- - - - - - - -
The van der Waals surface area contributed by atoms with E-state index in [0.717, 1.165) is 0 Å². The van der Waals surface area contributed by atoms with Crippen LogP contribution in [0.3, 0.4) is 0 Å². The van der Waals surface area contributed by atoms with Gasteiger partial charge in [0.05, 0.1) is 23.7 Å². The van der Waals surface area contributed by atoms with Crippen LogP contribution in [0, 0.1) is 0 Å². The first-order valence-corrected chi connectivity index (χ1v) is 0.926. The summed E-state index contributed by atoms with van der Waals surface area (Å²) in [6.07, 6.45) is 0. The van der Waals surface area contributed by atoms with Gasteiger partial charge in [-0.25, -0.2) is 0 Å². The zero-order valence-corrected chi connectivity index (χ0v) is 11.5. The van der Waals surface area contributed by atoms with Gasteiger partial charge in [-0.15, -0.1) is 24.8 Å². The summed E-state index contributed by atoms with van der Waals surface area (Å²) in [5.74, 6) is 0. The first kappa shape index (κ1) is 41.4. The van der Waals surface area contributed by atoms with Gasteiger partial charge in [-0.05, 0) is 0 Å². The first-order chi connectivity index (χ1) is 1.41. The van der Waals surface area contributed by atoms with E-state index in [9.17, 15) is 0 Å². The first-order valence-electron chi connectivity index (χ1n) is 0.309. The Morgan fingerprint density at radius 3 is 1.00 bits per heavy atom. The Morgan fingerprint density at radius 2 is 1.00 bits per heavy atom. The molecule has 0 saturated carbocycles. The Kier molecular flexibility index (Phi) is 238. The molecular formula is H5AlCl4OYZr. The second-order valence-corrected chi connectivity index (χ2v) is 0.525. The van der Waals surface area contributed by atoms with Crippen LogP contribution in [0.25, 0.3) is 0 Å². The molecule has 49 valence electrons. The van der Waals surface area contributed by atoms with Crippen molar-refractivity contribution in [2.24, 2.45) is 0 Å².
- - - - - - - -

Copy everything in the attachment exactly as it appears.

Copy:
The van der Waals surface area contributed by atoms with E-state index in [0.717, 1.165) is 0 Å². The van der Waals surface area contributed by atoms with Crippen LogP contribution in [0.3, 0.4) is 0 Å². The van der Waals surface area contributed by atoms with Gasteiger partial charge in [0.05, 0.1) is 23.7 Å². The van der Waals surface area contributed by atoms with Crippen LogP contribution in [0, 0.1) is 0 Å². The first-order valence-corrected chi connectivity index (χ1v) is 0.926. The summed E-state index contributed by atoms with van der Waals surface area (Å²) in [6.07, 6.45) is 0. The van der Waals surface area contributed by atoms with Gasteiger partial charge in [-0.25, -0.2) is 0 Å². The zero-order valence-corrected chi connectivity index (χ0v) is 11.5. The van der Waals surface area contributed by atoms with Gasteiger partial charge in [-0.15, -0.1) is 24.8 Å². The summed E-state index contributed by atoms with van der Waals surface area (Å²) in [5.74, 6) is 0. The first kappa shape index (κ1) is 41.4. The van der Waals surface area contributed by atoms with Gasteiger partial charge in [-0.05, 0) is 0 Å². The first-order chi connectivity index (χ1) is 1.41. The van der Waals surface area contributed by atoms with E-state index in [9.17, 15) is 0 Å². The first-order valence-electron chi connectivity index (χ1n) is 0.309. The Morgan fingerprint density at radius 3 is 1.00 bits per heavy atom. The Morgan fingerprint density at radius 2 is 1.00 bits per heavy atom. The molecule has 0 saturated carbocycles. The Kier molecular flexibility index (Phi) is 238. The molecular formula is H5AlCl4OYZr. The second-order valence-corrected chi connectivity index (χ2v) is 0.525. The van der Waals surface area contributed by atoms with Crippen LogP contribution in [0.25, 0.3) is 0 Å². The molecule has 49 valence electrons. The van der Waals surface area contributed by atoms with Crippen molar-refractivity contribution in [2.24, 2.45) is 0 Å².